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Education in Jordan

Jordan - education

Education is public and free at both primary and secondary level. In primary school, which has levels of resp. six and four years duration, there is compulsory schooling for the 6-16 year olds; this is followed by a two-year postgraduate education, which includes a general line and a number of vocational educations. To meet the demands of the labor market, the government's goal is to increase the proportion of students in vocational education by the year 2000. Higher education takes place at the country's nine universities, five in Jordan and four in the West Bank, and at other higher education institutions.

Education in Jordan

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OFFICIAL NAME: al-Mamlaka al-Urduniyya al-Hashimiyya (Hashimite Kingdom of Jordan)

CAPITAL CITY: Amman

POPULATION: 6,200,000 (Source: COUNTRYaah)

AREA: 92,300 km²

OFFICIAL LANGUAGE (S): Arabic, Armenian, Circassian

RELIGION: Sunni Muslims 95%, Christians 4%, Druze 1%

COIN: dinar

CURRENCY CODE: IODINE

ENGLISH NAME: Jordan

INDEPENDENCE: 1946

POPULATION COMPOSITION: Arabs 98% (of which 60% Palestinians), Armenians 1%, Cherkess 1%

GDP PER residents: 2091 $ (2007)

LIFE EXPECTANCY: men 70 years, women 73 years (2007)

INDEX OF LIVING CONDITIONS, HDI: 0.760

INDEX OF LIVING CONDITIONS, POSITION: 86

INTERNET DOMAIN NAME: .jo

POPULATION

Jordan, Kingdom of the Middle East, independent since 1946; until 1950 Transjordan. 1949-67 the west bank of the Jordan River (West Bank) was part of the Jordan; the area was officially abandoned in 1988.

Jordan's population is almost exclusively Arab, over half of Palestinian origin. The country has a large production of crude phosphate, but otherwise has only limited natural resources. Jordan is heavily dependent on foreign aid, which comes mainly from the United States and Saudi Arabia. Large parts of the country are desert. Jordan has a short coastline of 26 km at Aqaba Bay to the south.

Jordan - Constitution

Jordan is a constitutional monarchy. The Constitution is from 1951. In 1991, the political parties were legalized on condition that they accepted the Constitution and the monarchy.

Legislative power lies with a bicameral parliament and the king. Of the two chambers, the House of Representatives has the greatest powers. Its 110 members are elected by ordinary, direct election for four years; women first participated in the 1984 election, and six seats are reserved for women. The King has repeatedly dissolved the House of Representatives. The Senate has 55 members appointed by the king from among former ministers, politicians and officials. The executive power is formally vested in the Prime Minister, who is appointed by the King. The Prime Minister presents bills in the House of Representatives; both the Senate and the King can demand bills amended.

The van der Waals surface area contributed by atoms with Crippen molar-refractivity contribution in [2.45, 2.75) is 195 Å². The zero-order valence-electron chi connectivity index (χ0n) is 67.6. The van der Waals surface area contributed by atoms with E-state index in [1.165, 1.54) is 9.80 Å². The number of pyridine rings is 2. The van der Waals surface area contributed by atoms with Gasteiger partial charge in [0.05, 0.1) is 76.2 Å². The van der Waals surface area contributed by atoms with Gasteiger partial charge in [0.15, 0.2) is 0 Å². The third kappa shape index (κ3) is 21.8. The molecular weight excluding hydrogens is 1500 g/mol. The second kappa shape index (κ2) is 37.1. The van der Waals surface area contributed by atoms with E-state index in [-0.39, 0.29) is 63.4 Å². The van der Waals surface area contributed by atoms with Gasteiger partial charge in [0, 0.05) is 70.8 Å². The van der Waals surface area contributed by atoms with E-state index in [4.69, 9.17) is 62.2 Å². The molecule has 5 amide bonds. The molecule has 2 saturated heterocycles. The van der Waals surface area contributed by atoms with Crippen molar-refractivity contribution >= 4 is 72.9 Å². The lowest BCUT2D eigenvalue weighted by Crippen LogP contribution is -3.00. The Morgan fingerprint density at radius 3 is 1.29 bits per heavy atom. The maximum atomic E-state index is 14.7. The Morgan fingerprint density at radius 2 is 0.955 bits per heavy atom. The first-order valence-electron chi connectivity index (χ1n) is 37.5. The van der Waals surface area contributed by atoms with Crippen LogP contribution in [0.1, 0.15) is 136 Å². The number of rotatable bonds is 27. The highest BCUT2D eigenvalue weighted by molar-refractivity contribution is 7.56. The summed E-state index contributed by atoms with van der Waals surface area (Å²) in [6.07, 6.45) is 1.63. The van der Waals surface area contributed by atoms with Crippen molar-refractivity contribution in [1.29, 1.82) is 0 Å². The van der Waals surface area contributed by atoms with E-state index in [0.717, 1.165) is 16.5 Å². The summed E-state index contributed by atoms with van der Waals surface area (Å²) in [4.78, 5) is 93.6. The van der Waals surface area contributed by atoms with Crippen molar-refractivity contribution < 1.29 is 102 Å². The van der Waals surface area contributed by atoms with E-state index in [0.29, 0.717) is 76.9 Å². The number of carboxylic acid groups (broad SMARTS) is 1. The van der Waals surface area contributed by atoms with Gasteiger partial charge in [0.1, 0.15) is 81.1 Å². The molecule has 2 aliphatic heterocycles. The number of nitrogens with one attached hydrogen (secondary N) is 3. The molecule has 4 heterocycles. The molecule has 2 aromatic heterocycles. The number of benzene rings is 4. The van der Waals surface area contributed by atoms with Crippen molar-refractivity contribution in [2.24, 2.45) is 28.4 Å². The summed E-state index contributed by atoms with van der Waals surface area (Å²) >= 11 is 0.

Jordan - Economy

Since independence in 1946, Jordan has been dependent on foreign support from especially Britain, the United States and the Arab oil countries to financing the country's structural deficit on the trade balance. However, support from Arab countries was significantly reduced due to the fall in oil prices in the mid-1980's, which led to an increasing external borrowing requirement. Towards the end of the 1980's, the country went into debt crisis and the government had to ask the International Monetary Fund, IMF, for financial assistance. The counterclaim was that Jordan should implement a five-year structural recovery program, which entailed deregulation measures, privatizations, tightening economic policies and improving external balances. However, the schedule was undermined by the UN embargo in 1990 against the country's main export market, Iraq, which is why a new seven-year agreement was negotiated in 1991.

In comparison with other Arab countries, Jordan has generally had a good relationship with the Western countries, and this was even more pronounced after the peace agreement with Israel in 1994. This agreement also benefited the economy, as in addition to the goodwill effect it was rewarded with debt forgiveness from.a. USA, UK and France, just as it has led to rising tourist revenues. In the late 1990's, a process of privatization and liberalization began; the country joined the WTO in 2000. The outbreak of the al-Aqsa intifada in the West Bank the same year (see Intifada) and the subsequent deteriorating security situation, however, put a damper on foreign investment appetite, but a free trade agreement with the United States in 2001 multiplied exports. Jordan's exports to Iraq were temporarily disrupted by trade restrictions and since the US-led invasion in 2003, and the oil-free country is now forced to import fuels at market prices. Jordan has a large trade deficit, but receives aid from the United States and the European Union. GDP growth has been around 5% since 2000. Poverty is widespread, and unemployment, which was officially approximately 13% in 2004, estimated at a real 20-30%. Food subsidies burden the state budget and government debt amounts to 79% of GDP (2005).

Jordan's main trading partners are on the export side, the United States and Iraq, and on the import side, Saudi Arabia and China. Denmark's exports to Jordan in 2005 amounted to DKK 236 million. DKK, while imports from there were 5 mill. Medical and pharmaceutical products as well as dairy products constitute the most important Danish export products.

 
 
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